Richards has openly discussed her breast implants. But few are aware of her decades-long odyssey it took to perfect them. Richards says she had been “a bit envious” of her sister’s C-cup since high school (page 229) After saving money from modeling early in her career, she decided to get small implants. Right before her surgery, she reminded the doctor, “Remember, I just want to be a little fuller. Not too big. A B-cup is fine” (page 231). But she woke up with a D-Cup. She lived with them for several years until the silicone in the implants hardened and needed to be replaced. This time, she instructed the doctor to shrink them, but he ended up giving her even larger implants. A few years later, she tried again, this time bringing a B-cup bra to show the doctor what size she wanted. These eventually ruptured, and she required a fourth surgery to fix them. Of the ordeal, she writes, “Now my breasts are the size and shape I wanted back when I was nineteen, though I wish I’d felt confident enough with my body to have never had surgery in the first place. It would’ve saved me a lot of pain and money” (page 235).

On the Incident at the Plaza

In October 2010, Richards took her daughters to New York to stay in the Eloise Suite at the Plaza Hotel. Sheen, by now her ex-husband, decided to come along. After a few uneventful days, Sheen invited Richards to join him and some friends for dinner. She met up with him in a private room at the back of a restaurant. He was there with three male friends and four women. At one point, Richards asked when the women had met the men at the table, to which one of them replied, “Tonight.” Richards eventually realized that she had been invited to dinner with four prostitutes. Richards writes, “To be honest, though I’m a fairly nonjudgmental person, I would’ve preferred a dinner where I wasn’t the only non-hooker among the women at the table. I also think that when you’re the father of five it might be wise to shut down that sort of behavior” (page 255). Later that night, Richards woke up to the sounds of walkie-talkies in the hallway and security guards entering Sheen’s suite, which he was occupying with his prostitute.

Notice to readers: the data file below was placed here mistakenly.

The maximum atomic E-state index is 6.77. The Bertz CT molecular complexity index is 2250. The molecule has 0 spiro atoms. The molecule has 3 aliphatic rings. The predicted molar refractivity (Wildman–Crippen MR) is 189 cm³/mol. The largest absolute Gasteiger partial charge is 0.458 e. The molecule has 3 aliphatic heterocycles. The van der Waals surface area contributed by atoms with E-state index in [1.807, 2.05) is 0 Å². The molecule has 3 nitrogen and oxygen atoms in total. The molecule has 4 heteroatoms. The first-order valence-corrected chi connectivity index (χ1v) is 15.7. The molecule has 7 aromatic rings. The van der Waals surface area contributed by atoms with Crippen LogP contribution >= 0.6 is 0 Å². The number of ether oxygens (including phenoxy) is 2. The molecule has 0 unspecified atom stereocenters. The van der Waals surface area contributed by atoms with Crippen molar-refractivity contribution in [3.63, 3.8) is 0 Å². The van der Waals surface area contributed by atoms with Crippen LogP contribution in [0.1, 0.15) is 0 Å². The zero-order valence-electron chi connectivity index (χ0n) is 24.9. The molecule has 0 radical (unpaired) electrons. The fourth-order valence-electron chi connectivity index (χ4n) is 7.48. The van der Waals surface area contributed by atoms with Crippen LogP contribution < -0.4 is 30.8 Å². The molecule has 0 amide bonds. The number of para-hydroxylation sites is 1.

On Sheen’s 'Goddesses'

A few months later, Sheen invited Richards and their daughters to accompany him on a trip to Las Vegas, which Richards declined. On this trip, he met one of his “goddesses.” Soon after, Richards went to visit Sheen at his house to let him know how worried she was about him. He said he was fine and that he planned to move four women into his home; he wanted to create a “porn family.” He said he had the four picked out and that he would also buy Richards her own house very close by. Richards recalls, “I shook my head, trying to hide my sadness, not to mention my fear that the girls might be losing him. ‘I can’t even begin to explain that to our daughters,’ I said quietly. He said, ‘Tell them their dad marches to his own beat’ ” (page 264).

On Her Current Relationship With Sheen

Richards writes that she still wants to have a civil relationship with her ex-husband for the sake of her daughters, and that she will always be there for him. His behavior does not make it easy, and Richards notes that he publicly criticized her during his “Torpedo of Truth” tour. She sums up her feelings on the issue by saying, “I’ve been asked how I am handling this all lately, but the reality is I’ve been handling this on and off for seven years. The truth is: This is not the man I married; this is the man that I divorced” (page 266).